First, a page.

- Hormonal birth control: Birth control pills can help regulate periods and reduce the production of androgens (male hormones). This can help manage the symptoms of PCOS.
- Medication: Drugs like Metformin which are often used to treat diabetes, can be effective in managing the symptoms of PCOS. These medications can help improve insulin resistance and reduce the production of androgens.
- Lifestyle changes: Making lifestyle adjustments, such as ensuring your weight is at a healthy level for your body, exercising regularly, and eating a healthy diet, can help manage the symptoms of PCOS and improve fertility.
Is it possible to conceive if I live with PCOS?
Yes. Many people with PCOS do get pregnant. Some people with PCOS even get pregnant without treatment or intervention.
While PCOS can make getting pregnant challenging, it is not impossible. Many people with PCOS can get pregnant with the help of fertility treatments such as medication or assisted reproductive techniques.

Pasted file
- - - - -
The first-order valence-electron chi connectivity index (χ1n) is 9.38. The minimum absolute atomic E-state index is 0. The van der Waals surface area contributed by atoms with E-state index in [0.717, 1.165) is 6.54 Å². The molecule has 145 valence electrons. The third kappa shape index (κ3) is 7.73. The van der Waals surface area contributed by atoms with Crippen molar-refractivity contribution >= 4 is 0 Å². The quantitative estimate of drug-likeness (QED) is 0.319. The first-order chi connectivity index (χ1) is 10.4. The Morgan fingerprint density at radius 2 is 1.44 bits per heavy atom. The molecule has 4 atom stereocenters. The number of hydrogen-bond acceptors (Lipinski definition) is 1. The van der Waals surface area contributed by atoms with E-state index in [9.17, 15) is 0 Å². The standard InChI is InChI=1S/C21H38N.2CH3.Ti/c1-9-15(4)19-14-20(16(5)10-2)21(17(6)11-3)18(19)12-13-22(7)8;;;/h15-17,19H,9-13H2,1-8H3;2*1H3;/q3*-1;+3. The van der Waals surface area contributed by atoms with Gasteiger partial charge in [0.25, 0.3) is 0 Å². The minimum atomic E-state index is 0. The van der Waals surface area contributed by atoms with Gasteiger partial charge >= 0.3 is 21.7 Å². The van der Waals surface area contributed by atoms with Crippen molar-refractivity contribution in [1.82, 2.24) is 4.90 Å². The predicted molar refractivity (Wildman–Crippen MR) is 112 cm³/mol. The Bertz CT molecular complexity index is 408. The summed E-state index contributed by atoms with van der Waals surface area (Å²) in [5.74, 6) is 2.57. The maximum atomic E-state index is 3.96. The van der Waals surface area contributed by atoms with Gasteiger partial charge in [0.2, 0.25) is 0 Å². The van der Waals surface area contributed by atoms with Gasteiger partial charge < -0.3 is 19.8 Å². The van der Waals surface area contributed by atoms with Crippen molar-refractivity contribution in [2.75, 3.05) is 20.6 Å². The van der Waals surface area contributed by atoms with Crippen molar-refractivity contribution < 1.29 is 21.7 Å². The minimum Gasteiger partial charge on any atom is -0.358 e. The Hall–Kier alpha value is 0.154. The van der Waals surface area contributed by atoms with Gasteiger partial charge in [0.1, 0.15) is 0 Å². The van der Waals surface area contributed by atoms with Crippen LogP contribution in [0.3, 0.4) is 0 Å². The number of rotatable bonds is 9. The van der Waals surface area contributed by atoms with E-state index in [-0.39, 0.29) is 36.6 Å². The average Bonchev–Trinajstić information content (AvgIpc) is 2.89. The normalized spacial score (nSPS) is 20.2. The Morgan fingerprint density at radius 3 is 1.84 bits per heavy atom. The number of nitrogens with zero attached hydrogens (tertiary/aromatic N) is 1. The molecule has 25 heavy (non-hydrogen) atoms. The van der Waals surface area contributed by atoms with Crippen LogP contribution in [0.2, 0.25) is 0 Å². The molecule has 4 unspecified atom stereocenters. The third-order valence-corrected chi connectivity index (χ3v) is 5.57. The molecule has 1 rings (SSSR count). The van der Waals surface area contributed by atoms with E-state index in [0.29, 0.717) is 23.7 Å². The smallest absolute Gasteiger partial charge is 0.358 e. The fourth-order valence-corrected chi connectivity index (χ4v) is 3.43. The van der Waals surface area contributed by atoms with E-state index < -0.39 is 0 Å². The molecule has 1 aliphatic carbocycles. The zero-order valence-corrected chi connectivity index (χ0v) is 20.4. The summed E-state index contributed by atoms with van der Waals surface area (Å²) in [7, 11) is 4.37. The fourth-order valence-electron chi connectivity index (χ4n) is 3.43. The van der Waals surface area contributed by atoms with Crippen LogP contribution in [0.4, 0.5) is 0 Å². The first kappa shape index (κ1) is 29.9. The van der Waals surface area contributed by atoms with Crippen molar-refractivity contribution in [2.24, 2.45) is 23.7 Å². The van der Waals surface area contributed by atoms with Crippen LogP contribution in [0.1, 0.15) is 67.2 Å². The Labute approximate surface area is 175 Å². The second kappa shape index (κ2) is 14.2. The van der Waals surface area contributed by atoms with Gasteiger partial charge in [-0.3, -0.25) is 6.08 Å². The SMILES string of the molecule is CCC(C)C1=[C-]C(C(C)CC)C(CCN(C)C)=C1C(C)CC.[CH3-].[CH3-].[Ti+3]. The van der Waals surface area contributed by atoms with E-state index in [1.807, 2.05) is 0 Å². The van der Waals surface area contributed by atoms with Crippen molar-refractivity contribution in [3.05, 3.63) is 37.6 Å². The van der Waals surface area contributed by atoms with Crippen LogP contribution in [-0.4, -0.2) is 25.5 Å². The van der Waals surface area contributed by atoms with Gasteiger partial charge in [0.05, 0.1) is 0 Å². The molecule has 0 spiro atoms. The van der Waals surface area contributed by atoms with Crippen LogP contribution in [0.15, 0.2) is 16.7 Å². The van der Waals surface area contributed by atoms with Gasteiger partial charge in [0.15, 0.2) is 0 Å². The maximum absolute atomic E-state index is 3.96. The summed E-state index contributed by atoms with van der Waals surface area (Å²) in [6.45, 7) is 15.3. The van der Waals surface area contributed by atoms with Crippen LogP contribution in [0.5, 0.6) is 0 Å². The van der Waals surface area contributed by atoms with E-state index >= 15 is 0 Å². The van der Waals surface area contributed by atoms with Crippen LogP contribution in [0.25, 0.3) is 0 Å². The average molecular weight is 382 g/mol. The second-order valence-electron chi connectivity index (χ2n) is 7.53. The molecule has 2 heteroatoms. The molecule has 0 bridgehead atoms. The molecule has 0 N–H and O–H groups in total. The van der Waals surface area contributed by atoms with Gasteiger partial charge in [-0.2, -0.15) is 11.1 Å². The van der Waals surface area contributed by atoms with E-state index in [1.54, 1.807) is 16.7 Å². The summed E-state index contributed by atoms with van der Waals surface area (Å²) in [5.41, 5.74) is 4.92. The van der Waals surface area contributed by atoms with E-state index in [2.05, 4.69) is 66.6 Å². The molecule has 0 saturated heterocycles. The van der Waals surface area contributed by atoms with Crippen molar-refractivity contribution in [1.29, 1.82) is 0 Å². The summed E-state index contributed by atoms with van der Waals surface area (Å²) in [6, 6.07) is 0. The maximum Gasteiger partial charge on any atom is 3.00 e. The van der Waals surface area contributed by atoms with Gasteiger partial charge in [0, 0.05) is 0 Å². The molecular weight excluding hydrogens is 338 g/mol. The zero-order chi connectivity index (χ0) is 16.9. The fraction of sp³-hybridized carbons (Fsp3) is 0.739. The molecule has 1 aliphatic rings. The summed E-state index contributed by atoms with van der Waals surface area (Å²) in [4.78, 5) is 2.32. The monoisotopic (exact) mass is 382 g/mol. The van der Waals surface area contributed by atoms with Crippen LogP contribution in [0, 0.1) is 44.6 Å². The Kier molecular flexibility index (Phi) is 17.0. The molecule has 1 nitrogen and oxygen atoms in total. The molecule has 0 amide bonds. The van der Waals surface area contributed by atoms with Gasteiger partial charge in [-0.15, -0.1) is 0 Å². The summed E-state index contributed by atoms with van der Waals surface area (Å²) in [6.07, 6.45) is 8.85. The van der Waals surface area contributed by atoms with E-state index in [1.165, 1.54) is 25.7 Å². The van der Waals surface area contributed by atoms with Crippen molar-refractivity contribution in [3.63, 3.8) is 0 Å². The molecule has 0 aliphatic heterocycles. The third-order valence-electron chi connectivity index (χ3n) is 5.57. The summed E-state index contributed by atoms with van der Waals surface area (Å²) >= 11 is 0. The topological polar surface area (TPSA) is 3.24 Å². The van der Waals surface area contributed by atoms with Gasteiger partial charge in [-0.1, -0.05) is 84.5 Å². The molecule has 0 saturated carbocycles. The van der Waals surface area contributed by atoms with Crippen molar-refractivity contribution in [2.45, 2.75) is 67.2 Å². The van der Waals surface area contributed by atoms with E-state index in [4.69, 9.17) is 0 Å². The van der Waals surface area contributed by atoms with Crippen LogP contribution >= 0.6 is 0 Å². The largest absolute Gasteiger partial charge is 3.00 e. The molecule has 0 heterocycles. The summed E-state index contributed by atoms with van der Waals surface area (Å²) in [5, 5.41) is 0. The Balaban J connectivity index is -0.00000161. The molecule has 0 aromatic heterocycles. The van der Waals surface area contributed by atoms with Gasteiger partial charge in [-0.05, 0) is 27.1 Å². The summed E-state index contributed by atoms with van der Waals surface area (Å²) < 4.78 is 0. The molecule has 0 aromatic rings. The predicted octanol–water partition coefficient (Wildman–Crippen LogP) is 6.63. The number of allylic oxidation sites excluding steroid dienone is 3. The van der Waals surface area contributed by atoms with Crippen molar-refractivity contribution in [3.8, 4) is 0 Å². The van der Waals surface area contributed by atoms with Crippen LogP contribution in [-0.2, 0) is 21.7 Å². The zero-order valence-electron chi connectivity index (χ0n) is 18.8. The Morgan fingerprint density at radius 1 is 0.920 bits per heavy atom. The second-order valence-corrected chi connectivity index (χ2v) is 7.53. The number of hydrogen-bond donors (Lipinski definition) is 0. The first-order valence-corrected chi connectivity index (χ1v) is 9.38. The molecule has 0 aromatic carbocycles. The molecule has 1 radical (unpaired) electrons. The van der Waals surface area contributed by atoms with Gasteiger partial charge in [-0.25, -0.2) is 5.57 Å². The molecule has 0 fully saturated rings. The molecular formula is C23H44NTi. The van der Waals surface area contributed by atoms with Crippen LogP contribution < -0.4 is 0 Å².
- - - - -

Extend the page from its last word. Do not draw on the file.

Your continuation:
It’s important to note that everyone is different, and not everyone with PCOS will have difficulty getting pregnant.
Working with a healthcare provider can help you determine the best treatment plan for you if you’re trying to conceive with PCOS and are having difficulty.
What fertility options do people with PCOS have?
Getting pregnant with PCOS involves some of the same steps women without PCOS should take for a healthy pregnancy, like maintaining a healthy weight, eating foods high in vitamins and minerals, and keeping balanced blood sugar levels. Some people with PCOS need additional support to get pregnant. Common fertility treatments for people with PCOS include